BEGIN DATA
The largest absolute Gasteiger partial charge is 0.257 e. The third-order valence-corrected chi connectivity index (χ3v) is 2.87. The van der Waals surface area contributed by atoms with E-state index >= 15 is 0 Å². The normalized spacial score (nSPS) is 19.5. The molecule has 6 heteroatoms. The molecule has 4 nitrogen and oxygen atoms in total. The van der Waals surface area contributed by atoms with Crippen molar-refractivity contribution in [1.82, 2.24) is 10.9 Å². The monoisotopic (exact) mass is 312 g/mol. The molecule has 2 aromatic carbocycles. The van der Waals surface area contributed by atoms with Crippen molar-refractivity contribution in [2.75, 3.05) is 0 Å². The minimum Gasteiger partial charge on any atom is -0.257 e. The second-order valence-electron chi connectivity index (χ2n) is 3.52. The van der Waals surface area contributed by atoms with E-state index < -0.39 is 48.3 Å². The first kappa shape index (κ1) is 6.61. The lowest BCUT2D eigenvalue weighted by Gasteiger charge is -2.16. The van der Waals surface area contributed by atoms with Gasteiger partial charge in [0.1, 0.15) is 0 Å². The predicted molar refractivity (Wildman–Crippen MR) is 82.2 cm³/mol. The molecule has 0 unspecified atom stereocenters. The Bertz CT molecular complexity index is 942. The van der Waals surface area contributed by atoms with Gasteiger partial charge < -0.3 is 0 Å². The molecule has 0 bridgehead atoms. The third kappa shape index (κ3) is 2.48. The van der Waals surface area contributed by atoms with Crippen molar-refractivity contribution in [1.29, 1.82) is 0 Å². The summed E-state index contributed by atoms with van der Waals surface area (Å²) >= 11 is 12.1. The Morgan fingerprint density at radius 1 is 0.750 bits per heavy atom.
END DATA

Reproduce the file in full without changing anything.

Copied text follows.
The largest absolute Gasteiger partial charge is 0.257 e. The third-order valence-corrected chi connectivity index (χ3v) is 2.87. The van der Waals surface area contributed by atoms with E-state index >= 15 is 0 Å². The normalized spacial score (nSPS) is 19.5. The molecule has 6 heteroatoms. The molecule has 4 nitrogen and oxygen atoms in total. The van der Waals surface area contributed by atoms with Crippen molar-refractivity contribution in [1.82, 2.24) is 10.9 Å². The monoisotopic (exact) mass is 312 g/mol. The molecule has 2 aromatic carbocycles. The van der Waals surface area contributed by atoms with Crippen molar-refractivity contribution in [2.75, 3.05) is 0 Å². The minimum Gasteiger partial charge on any atom is -0.257 e. The second-order valence-electron chi connectivity index (χ2n) is 3.52. The van der Waals surface area contributed by atoms with E-state index < -0.39 is 48.3 Å². The first kappa shape index (κ1) is 6.61. The lowest BCUT2D eigenvalue weighted by Gasteiger charge is -2.16. The van der Waals surface area contributed by atoms with Gasteiger partial charge in [0.1, 0.15) is 0 Å². The predicted molar refractivity (Wildman–Crippen MR) is 82.2 cm³/mol. The molecule has 0 unspecified atom stereocenters. The Bertz CT molecular complexity index is 942. The van der Waals surface area contributed by atoms with Gasteiger partial charge < -0.3 is 0 Å². The molecule has 0 bridgehead atoms. The third kappa shape index (κ3) is 2.48. The van der Waals surface area contributed by atoms with Crippen molar-refractivity contribution in [1.29, 1.82) is 0 Å². The summed E-state index contributed by atoms with van der Waals surface area (Å²) >= 11 is 12.1. The Morgan fingerprint density at radius 1 is 0.750 bits per heavy atom.